What's there to eat if you can’t get out to the grocery store? The Basic Shelf Cookbook from the Canadian Public Health Association is a practical guide to nutritious, simple meals. It’s also useful for people who are learning to cook. The following list is a slightly condensed version of their basic ingredients, which keep well if stored properly.
A 10-fold increase in depression in our society is caused by a culture of individualism. This is the view of psychologist Martin P. Seligman, and it makes sense to me. Our pleasures, our pains, our successes, our failures – all are seen as significant concerns of the individual, rather than concerns of the group or community.
Optimism and pessimism are familiar terms, but Martin P. Seligman has given us a richness of understanding in his book, “Learned Optimism”. And what about “cheerful pessimists” and “realistic optimists”? Consider three aspects of these approaches to life.
Do you still put on your shoes and boots standing up, or have you noticed yourself sitting down to do this? What about getting dressed in the morning – on your feet, or sitting down? These are subtle clues about your ability to balance. Better balance translates to greater confidence, better posture, and a longer period of independence as we age.
We can’t always rely on our willpower for every situation or temptation. You might have also noticed yourself having a lot of willpower over one stretch of time, and then almost no willpower over another stretch of time. There are ways to maintain willpower year after year, and also to have your willpower more evenly sustained day by day, week by week, and month by month.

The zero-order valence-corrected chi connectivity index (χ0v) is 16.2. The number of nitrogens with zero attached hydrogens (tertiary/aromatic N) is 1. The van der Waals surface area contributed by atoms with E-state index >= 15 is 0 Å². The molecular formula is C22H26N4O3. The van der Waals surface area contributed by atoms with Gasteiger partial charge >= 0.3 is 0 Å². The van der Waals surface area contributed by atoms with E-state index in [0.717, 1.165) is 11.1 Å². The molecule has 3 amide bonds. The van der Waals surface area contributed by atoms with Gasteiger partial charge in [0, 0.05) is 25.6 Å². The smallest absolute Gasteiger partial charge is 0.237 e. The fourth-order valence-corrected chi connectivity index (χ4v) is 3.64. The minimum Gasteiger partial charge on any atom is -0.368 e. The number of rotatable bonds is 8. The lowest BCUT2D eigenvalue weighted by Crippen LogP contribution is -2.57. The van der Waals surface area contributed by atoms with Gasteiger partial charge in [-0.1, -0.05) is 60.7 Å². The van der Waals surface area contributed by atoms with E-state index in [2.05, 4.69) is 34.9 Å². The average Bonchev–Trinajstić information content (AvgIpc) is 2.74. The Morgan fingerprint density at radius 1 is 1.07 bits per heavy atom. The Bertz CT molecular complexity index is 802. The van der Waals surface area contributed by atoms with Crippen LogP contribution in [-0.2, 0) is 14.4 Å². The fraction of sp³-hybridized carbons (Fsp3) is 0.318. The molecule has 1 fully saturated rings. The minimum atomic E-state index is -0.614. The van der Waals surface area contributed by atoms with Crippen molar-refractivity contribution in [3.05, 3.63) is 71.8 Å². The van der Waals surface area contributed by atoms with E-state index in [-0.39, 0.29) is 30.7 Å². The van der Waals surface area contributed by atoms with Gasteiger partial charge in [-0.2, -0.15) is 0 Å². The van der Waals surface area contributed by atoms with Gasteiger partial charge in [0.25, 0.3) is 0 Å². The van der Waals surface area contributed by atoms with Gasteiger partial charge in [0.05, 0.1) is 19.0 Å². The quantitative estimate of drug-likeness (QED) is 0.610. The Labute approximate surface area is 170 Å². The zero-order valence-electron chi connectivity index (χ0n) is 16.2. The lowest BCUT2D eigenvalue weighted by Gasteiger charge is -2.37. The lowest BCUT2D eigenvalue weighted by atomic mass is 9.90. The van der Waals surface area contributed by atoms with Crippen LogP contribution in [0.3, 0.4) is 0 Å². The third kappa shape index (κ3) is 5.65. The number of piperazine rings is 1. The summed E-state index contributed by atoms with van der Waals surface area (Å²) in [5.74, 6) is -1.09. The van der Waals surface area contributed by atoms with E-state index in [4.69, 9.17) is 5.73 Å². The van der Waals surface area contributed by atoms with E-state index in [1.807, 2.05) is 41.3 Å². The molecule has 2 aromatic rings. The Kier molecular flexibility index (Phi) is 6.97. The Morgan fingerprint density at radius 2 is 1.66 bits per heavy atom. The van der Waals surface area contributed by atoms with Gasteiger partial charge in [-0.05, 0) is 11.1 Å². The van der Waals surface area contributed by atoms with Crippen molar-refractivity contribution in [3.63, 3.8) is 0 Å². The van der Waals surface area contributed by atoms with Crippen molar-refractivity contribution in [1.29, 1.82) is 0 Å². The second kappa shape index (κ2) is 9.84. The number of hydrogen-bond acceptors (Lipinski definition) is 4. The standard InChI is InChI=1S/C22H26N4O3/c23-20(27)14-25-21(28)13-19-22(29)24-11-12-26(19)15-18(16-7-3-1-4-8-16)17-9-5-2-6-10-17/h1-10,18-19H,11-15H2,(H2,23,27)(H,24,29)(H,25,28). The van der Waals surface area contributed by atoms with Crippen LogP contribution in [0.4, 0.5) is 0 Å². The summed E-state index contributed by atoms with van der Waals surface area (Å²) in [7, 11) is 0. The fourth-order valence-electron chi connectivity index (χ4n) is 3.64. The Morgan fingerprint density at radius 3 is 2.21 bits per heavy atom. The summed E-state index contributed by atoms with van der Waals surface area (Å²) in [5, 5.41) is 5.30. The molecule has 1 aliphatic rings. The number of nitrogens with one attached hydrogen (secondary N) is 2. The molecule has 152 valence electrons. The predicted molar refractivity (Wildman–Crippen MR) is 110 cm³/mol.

When you have a job to finish, is it better to motivate yourself by looking back at the part you’ve already done, or look ahead at what’s left to do? If you want your willpower to kick in, it’s better to look ahead at what is left to do. What do you usually do to finish something – look back or look ahead? This is a small example of monitoring your behavior, to help you stay on track.
The brain needs tasks to be finished. If you have uncompleted tasks or any unmet goals in your life, they have a strong tendency to keep popping up in your mind. We can clear our minds by writing down a plan, because that gets the items out of the mind. Then you won’t be beating yourself up, thinking that you don’t have enough willpower to do whatever it is you’re wanting to accomplish.